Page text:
Albert Ernest Anstey (1882-1914)

by Gary. M. Ansteychief researcher of the Anstey story project.

Albert Ernest Anstey, also known as Albert Edward Anstey, a member of the Tiverton Ansteys, was born in q4 1882 in Peckham, Camberwell to parents William Henry Forse Anstey and Caroline Ann Coulton. He was brother to fellow Anstey Hero Edward James Forse Anstey, growing up living at Mayall Road, East Brixton, Lambeth. By the 1911 Census Albert was an unmarried general labourer boarding at 14 Stanley Road, Woking.

Albert must have signed up for service right at the outset of World War One, or very probably even beforehand as a Territorial – unfortunately we cannot locate his Service Records so we cannot be certain (we do know that he enlisted at Gosport in Hampshire). In any case, he joined the 3rd Battalion East Surrey Regiment as a Private (Service Number: 3301).

This battalion was “part of the Special Reserve. On the outbreak of war the Battalion was embodied at Kingston on 8th August 1914, and from thence went straight to the Grand Shaft Barracks and Land Defences at Dover” according to their website.

The next we hear of Albert is his death from pneumonia in Dover on 5 November 1914. The ‘Dover Express‘ on 13 November 1914 reported “MILITARY FUNERAL. On Saturday, at St James’s Cemetery, the funeral took place, with full Military honours, of Private Albert Ernest Anstey of the 3rd Battalion East Surrey Regiment, who died in hospital from pneumonia on November 5th, aged 29 years. Besides the deceased’s relatives, a large number of his comrades followed. The band of the 3rd Battalion East Surrey Regiment headed the procession, and as the cortege approached the cemetery played Chopin’s Funeral March. The coffin was covered with the Union Jack, and borne on a gun carriage, twenty men acted as a firing party, and the ‘Last Post’ was sounded at the conclusion of the ceremony. The Rev. A. W. Dawes, C. F., officiated.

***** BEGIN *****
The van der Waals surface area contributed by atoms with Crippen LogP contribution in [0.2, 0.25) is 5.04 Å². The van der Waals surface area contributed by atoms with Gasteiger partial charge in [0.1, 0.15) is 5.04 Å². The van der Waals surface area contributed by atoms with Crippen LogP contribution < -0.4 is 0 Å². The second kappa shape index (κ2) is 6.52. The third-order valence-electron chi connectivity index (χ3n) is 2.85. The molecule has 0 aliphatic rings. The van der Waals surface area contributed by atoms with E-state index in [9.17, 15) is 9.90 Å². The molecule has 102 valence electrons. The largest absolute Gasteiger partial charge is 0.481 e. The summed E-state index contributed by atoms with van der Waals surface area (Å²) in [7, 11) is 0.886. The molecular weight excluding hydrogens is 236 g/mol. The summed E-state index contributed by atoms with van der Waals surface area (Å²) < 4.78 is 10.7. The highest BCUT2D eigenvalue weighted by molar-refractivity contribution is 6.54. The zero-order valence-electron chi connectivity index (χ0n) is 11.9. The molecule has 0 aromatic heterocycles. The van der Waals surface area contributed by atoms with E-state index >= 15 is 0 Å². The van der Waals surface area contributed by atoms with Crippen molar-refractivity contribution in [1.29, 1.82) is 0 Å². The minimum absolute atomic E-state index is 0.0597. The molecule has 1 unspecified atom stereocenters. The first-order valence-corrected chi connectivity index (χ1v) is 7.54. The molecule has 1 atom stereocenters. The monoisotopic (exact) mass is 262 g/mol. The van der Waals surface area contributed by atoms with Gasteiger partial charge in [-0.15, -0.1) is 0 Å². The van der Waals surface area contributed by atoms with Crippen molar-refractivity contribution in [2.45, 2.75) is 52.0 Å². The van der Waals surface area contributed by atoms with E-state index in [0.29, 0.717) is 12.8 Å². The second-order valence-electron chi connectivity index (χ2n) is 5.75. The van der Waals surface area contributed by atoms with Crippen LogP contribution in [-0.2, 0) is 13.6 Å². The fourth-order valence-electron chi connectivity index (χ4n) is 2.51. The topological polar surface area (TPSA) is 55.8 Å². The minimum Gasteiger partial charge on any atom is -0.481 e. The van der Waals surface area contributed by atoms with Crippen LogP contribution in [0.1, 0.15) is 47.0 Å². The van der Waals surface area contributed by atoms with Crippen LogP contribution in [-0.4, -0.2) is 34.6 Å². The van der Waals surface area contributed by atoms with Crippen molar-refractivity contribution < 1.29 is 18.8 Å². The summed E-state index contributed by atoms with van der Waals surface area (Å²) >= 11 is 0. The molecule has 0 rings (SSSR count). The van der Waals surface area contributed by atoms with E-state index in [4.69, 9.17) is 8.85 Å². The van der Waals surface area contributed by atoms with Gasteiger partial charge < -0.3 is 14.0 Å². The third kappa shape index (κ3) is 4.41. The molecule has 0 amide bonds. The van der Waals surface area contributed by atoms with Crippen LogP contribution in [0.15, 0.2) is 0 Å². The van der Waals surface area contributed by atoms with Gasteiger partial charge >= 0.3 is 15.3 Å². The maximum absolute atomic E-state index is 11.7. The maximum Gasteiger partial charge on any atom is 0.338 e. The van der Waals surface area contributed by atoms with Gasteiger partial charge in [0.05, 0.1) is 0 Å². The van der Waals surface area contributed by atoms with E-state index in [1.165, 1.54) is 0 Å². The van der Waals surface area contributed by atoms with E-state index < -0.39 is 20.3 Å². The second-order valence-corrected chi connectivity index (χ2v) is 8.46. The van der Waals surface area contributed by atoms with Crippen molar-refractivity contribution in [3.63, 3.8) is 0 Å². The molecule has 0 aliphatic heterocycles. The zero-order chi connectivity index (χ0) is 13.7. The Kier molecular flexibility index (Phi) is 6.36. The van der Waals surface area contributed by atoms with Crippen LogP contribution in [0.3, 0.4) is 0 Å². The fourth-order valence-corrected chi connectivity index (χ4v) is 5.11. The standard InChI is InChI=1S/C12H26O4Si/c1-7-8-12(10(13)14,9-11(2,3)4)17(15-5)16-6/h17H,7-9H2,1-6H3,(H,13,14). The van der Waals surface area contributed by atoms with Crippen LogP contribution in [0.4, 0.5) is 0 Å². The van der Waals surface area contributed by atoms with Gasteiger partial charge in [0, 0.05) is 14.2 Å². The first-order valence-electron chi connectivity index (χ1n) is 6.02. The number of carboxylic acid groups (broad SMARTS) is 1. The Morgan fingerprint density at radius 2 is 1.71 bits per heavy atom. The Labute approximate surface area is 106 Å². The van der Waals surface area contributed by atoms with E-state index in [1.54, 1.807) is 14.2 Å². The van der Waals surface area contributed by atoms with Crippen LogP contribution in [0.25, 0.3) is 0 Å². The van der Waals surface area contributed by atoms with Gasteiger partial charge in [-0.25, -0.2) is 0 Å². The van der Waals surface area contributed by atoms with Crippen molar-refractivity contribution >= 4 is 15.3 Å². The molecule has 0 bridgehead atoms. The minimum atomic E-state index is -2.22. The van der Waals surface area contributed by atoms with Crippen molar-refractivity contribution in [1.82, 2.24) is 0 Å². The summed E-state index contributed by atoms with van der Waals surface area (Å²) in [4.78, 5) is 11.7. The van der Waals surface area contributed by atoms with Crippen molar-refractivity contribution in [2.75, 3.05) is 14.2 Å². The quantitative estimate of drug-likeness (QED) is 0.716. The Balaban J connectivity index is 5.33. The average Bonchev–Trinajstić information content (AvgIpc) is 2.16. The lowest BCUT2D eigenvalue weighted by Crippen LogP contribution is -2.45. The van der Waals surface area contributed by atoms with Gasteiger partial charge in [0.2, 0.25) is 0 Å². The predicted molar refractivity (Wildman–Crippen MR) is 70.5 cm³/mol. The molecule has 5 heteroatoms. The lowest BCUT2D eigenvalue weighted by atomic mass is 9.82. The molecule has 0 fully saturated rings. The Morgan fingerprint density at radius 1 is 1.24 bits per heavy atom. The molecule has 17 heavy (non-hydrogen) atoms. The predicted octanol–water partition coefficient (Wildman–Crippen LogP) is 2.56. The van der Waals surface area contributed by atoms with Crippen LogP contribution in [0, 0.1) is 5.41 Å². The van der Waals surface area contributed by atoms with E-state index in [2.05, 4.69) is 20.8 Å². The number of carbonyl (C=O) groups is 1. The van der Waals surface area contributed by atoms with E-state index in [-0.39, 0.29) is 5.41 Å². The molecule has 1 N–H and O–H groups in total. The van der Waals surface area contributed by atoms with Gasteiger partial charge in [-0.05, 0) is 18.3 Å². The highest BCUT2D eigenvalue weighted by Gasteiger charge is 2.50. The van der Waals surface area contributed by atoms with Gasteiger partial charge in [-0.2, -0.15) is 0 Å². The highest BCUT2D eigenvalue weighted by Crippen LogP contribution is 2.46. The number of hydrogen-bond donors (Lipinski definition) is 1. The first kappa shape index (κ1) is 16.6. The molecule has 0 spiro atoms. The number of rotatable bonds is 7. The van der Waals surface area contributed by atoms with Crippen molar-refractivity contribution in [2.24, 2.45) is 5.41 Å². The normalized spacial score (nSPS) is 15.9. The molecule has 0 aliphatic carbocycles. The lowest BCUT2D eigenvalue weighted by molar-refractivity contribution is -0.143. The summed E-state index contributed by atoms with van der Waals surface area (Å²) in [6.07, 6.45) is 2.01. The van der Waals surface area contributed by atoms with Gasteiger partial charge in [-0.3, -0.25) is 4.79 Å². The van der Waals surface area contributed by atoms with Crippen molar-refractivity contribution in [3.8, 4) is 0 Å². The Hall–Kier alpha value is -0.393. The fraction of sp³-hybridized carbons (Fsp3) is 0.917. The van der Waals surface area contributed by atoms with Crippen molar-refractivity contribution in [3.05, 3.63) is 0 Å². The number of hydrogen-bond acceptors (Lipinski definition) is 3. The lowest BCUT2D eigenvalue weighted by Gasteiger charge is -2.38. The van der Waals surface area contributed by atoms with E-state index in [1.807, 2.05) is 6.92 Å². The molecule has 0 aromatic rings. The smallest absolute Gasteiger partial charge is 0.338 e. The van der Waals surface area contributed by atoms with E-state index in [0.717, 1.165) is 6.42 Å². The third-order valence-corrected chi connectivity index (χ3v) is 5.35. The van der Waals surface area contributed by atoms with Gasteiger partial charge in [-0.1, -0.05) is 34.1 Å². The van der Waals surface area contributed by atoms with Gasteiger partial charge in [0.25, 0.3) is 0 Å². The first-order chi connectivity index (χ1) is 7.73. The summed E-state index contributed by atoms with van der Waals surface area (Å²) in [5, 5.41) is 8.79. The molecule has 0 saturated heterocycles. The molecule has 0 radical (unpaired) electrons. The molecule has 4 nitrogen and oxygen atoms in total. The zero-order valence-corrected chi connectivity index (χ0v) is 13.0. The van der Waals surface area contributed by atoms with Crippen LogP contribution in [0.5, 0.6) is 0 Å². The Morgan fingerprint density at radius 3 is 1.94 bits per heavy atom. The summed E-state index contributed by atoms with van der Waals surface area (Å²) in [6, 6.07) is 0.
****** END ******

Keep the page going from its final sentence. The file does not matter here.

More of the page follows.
Albert was buried at Dover St James Cemetery, grave reference “P. K. 41“. He had written his will in favour of his brother Edward, but at his request it was granted to his sister in law Maud – total proceeds were £4 13s 1d (there was no entitlement to a War Gratuity as his service had been less than 6 months). Albert is also commemorated on the Woking War Memorial.

Albert has an entry in ‘De Ruvigny’s Roll Of Honour 1914-1918‘ where it states “ANSTEY Albert Edward Private Number 3301 3rd Battalion East Surrey Regiment son of William Anstey of Battersea, served with the Expeditionary Force, died ? 5 November 1914” – this does suggest that he may have fought abroad at some time between August 1914 and October 1914, though currently we have no further details of that, and it does seem to somewhat contradict the other reports.

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